IDEAS home Printed from https://ideas.repec.org/p/ags/midcwp/171872.html
   My bibliography  Save this paper

Conservation Farming Adoption and Impact among First Year Adopters in Central Zambia

Author

Listed:
  • Goeb, Joseph

Abstract

In Zambia, as in most of Sub-Saharan Africa, rural poverty, food security, and farming are inextricably linked. While the livelihoods of nearly two thirds of Zambia’s population depend directly on their agricultural productivity, average yields have historically been low and soil fertility has been diminishing. Conservation Farming (CF) has shown promise of being a solution to these challenges after several years of adoption, yet the short-term yield effects are more variable. A better understanding of the immediate yield effects and their profitability relative to other techniques is necessary to determine if CF adoption is an effective and feasible way to increase agricultural productivity while sustainably building soil fertility.

Suggested Citation

  • Goeb, Joseph, 2013. "Conservation Farming Adoption and Impact among First Year Adopters in Central Zambia," Food Security Collaborative Working Papers 171872, Michigan State University, Department of Agricultural, Food, and Resource Economics.
  • Handle: RePEc:ags:midcwp:171872
    as

    Download full text from publisher

    File URL: http://ageconsearch.umn.edu/record/171872/files/wp80.pdf
    Download Restriction: no

    Citations

    Citations are extracted by the CitEc Project, subscribe to its RSS feed for this item.
    as


    Cited by:

    1. Grabowski, Philip & Jayne, Thom, 2016. "Analyzing Trends in Herbicide Use in Sub-Saharan Africa," Food Security International Development Working Papers 245909, Michigan State University, Department of Agricultural, Food, and Resource Economics.

    More about this item

    Keywords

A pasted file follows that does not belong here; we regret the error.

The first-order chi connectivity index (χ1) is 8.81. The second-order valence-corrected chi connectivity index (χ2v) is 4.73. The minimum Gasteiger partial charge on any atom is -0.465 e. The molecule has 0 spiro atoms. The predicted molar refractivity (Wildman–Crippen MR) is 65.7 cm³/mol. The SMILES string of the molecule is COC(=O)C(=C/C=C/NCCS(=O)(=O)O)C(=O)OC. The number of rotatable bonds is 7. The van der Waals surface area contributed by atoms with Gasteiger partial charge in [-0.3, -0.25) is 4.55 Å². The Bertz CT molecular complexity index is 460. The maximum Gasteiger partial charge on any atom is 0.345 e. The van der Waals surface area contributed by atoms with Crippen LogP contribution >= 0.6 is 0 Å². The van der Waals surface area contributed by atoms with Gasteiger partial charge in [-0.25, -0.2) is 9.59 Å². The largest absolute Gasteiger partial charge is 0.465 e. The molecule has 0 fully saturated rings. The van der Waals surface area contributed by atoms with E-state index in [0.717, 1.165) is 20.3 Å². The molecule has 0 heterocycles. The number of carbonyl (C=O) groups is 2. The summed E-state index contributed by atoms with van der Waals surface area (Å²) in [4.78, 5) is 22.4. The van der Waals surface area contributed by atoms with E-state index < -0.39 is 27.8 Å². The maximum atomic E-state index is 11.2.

Crop Production/Industries; Food Security and Poverty;

    NEP fields

    This paper has been announced in the following NEP Reports:

    Statistics

    Access and download statistics

    Corrections

    All material on this site has been provided by the respective publishers and authors. You can help correct errors and omissions. When requesting a correction, please mention this item's handle: RePEc:ags:midcwp:171872. See general information about how to correct material in RePEc.

    For technical questions regarding this item, or to correct its authors, title, abstract, bibliographic or download information, contact: (AgEcon Search). General contact details of provider: http://edirc.repec.org/data/damsuus.html .

    If you have authored this item and are not yet registered with RePEc, we encourage you to do it here. This allows to link your profile to this item. It also allows you to accept potential citations to this item that we are uncertain about.

    We have no references for this item. You can help adding them by using this form .

    If you know of missing items citing this one, you can help us creating those links by adding the relevant references in the same way as above, for each refering item. If you are a registered author of this item, you may also want to check the "citations" tab in your RePEc Author Service profile, as there may be some citations waiting for confirmation.

    Please note that corrections may take a couple of weeks to filter through the various RePEc services.

    IDEAS is a RePEc service hosted by the Research Division of the Federal Reserve Bank of St. Louis . RePEc uses bibliographic data supplied by the respective publishers.